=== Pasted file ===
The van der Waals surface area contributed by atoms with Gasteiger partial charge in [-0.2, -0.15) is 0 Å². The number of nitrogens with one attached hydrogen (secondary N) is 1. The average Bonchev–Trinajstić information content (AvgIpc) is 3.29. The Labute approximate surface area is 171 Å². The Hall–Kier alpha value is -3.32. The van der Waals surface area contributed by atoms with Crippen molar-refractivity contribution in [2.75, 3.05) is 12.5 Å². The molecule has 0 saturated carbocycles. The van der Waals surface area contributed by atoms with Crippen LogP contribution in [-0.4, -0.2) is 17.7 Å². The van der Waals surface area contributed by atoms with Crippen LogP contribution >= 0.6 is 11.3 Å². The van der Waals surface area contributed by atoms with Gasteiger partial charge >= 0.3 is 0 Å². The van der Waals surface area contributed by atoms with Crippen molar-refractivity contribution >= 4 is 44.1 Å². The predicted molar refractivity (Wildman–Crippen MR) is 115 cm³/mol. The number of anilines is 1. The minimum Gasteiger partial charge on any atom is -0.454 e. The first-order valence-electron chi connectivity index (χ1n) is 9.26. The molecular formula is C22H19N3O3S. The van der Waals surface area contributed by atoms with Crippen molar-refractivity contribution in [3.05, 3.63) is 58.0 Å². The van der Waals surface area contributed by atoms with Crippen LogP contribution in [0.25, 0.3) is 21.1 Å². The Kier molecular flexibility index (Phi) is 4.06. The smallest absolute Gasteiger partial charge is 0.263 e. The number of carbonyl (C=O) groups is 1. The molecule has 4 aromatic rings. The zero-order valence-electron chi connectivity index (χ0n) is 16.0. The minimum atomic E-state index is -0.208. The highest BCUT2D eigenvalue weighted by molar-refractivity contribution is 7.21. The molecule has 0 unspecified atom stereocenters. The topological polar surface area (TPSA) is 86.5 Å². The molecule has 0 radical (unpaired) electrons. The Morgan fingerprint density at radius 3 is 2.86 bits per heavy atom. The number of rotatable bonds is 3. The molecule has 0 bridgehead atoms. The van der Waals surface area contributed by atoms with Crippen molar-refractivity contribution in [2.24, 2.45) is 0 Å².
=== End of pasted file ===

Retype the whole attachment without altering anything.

The van der Waals surface area contributed by atoms with Gasteiger partial charge in [-0.2, -0.15) is 0 Å². The number of nitrogens with one attached hydrogen (secondary N) is 1. The average Bonchev–Trinajstić information content (AvgIpc) is 3.29. The Labute approximate surface area is 171 Å². The Hall–Kier alpha value is -3.32. The van der Waals surface area contributed by atoms with Crippen molar-refractivity contribution in [2.75, 3.05) is 12.5 Å². The molecule has 0 saturated carbocycles. The van der Waals surface area contributed by atoms with Crippen LogP contribution in [-0.4, -0.2) is 17.7 Å². The van der Waals surface area contributed by atoms with Crippen LogP contribution >= 0.6 is 11.3 Å². The van der Waals surface area contributed by atoms with Gasteiger partial charge >= 0.3 is 0 Å². The van der Waals surface area contributed by atoms with Crippen molar-refractivity contribution >= 4 is 44.1 Å². The predicted molar refractivity (Wildman–Crippen MR) is 115 cm³/mol. The number of anilines is 1. The minimum Gasteiger partial charge on any atom is -0.454 e. The first-order valence-electron chi connectivity index (χ1n) is 9.26. The molecular formula is C22H19N3O3S. The van der Waals surface area contributed by atoms with Crippen molar-refractivity contribution in [3.05, 3.63) is 58.0 Å². The van der Waals surface area contributed by atoms with Crippen LogP contribution in [0.25, 0.3) is 21.1 Å². The Kier molecular flexibility index (Phi) is 4.06. The smallest absolute Gasteiger partial charge is 0.263 e. The number of carbonyl (C=O) groups is 1. The molecule has 4 aromatic rings. The zero-order valence-electron chi connectivity index (χ0n) is 16.0. The minimum atomic E-state index is -0.208. The highest BCUT2D eigenvalue weighted by molar-refractivity contribution is 7.21. The molecule has 0 unspecified atom stereocenters. The topological polar surface area (TPSA) is 86.5 Å². The molecule has 0 radical (unpaired) electrons. The Morgan fingerprint density at radius 3 is 2.86 bits per heavy atom. The number of rotatable bonds is 3. The molecule has 0 bridgehead atoms. The van der Waals surface area contributed by atoms with Crippen molar-refractivity contribution in [2.24, 2.45) is 0 Å².